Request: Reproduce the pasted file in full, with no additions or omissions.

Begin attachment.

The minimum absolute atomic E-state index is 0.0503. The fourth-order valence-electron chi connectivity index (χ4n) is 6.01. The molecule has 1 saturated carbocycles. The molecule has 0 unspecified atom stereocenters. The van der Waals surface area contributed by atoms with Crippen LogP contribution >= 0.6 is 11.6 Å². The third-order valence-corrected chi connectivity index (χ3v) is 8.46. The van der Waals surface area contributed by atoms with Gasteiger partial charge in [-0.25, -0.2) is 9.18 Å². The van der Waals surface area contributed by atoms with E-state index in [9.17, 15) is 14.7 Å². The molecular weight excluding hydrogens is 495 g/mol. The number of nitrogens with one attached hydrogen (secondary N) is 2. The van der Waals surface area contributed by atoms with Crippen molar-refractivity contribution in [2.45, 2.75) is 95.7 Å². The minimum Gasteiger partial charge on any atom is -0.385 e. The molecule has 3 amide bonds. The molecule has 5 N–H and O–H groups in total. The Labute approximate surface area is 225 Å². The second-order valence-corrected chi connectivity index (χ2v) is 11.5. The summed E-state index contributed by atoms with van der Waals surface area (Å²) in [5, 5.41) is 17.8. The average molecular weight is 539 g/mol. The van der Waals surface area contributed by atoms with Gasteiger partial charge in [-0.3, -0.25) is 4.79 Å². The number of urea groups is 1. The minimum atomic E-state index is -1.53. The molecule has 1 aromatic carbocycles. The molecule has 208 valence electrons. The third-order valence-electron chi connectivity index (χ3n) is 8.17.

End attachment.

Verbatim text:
The minimum absolute atomic E-state index is 0.0503. The fourth-order valence-electron chi connectivity index (χ4n) is 6.01. The molecule has 1 saturated carbocycles. The molecule has 0 unspecified atom stereocenters. The van der Waals surface area contributed by atoms with Crippen LogP contribution >= 0.6 is 11.6 Å². The third-order valence-corrected chi connectivity index (χ3v) is 8.46. The van der Waals surface area contributed by atoms with Gasteiger partial charge in [-0.25, -0.2) is 9.18 Å². The van der Waals surface area contributed by atoms with E-state index in [9.17, 15) is 14.7 Å². The molecular weight excluding hydrogens is 495 g/mol. The number of nitrogens with one attached hydrogen (secondary N) is 2. The van der Waals surface area contributed by atoms with Crippen molar-refractivity contribution in [2.45, 2.75) is 95.7 Å². The minimum Gasteiger partial charge on any atom is -0.385 e. The molecule has 3 amide bonds. The molecule has 5 N–H and O–H groups in total. The Labute approximate surface area is 225 Å². The second-order valence-corrected chi connectivity index (χ2v) is 11.5. The summed E-state index contributed by atoms with van der Waals surface area (Å²) in [5, 5.41) is 17.8. The average molecular weight is 539 g/mol. The van der Waals surface area contributed by atoms with Gasteiger partial charge in [-0.3, -0.25) is 4.79 Å². The number of urea groups is 1. The minimum atomic E-state index is -1.53. The molecule has 1 aromatic carbocycles. The molecule has 208 valence electrons. The third-order valence-electron chi connectivity index (χ3n) is 8.17.